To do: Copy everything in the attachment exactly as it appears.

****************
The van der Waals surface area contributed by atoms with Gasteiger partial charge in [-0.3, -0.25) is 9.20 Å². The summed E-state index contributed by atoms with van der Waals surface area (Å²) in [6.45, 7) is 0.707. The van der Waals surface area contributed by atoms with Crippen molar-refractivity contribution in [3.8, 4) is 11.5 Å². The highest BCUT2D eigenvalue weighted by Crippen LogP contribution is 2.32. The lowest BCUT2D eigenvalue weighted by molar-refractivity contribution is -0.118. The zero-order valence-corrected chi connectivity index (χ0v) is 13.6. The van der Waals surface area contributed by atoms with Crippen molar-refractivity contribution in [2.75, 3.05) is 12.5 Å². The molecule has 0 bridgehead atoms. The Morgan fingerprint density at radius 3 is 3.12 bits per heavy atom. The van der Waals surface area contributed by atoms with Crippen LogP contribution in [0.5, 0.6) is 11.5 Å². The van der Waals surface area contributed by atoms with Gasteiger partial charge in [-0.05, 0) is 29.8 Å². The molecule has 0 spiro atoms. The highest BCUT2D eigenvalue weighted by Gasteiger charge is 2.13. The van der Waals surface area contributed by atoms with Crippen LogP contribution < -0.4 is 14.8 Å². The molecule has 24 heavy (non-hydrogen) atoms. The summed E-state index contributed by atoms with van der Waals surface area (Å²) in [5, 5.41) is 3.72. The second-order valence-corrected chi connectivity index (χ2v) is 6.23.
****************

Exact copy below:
The van der Waals surface area contributed by atoms with Gasteiger partial charge in [-0.3, -0.25) is 9.20 Å². The summed E-state index contributed by atoms with van der Waals surface area (Å²) in [6.45, 7) is 0.707. The van der Waals surface area contributed by atoms with Crippen molar-refractivity contribution in [3.8, 4) is 11.5 Å². The highest BCUT2D eigenvalue weighted by Crippen LogP contribution is 2.32. The lowest BCUT2D eigenvalue weighted by molar-refractivity contribution is -0.118. The zero-order valence-corrected chi connectivity index (χ0v) is 13.6. The van der Waals surface area contributed by atoms with Crippen molar-refractivity contribution in [2.75, 3.05) is 12.5 Å². The molecule has 0 bridgehead atoms. The Morgan fingerprint density at radius 3 is 3.12 bits per heavy atom. The van der Waals surface area contributed by atoms with Crippen LogP contribution in [0.5, 0.6) is 11.5 Å². The van der Waals surface area contributed by atoms with Gasteiger partial charge in [-0.05, 0) is 29.8 Å². The molecule has 0 spiro atoms. The highest BCUT2D eigenvalue weighted by Gasteiger charge is 2.13. The van der Waals surface area contributed by atoms with Crippen LogP contribution < -0.4 is 14.8 Å². The molecule has 24 heavy (non-hydrogen) atoms. The summed E-state index contributed by atoms with van der Waals surface area (Å²) in [5, 5.41) is 3.72. The second-order valence-corrected chi connectivity index (χ2v) is 6.23.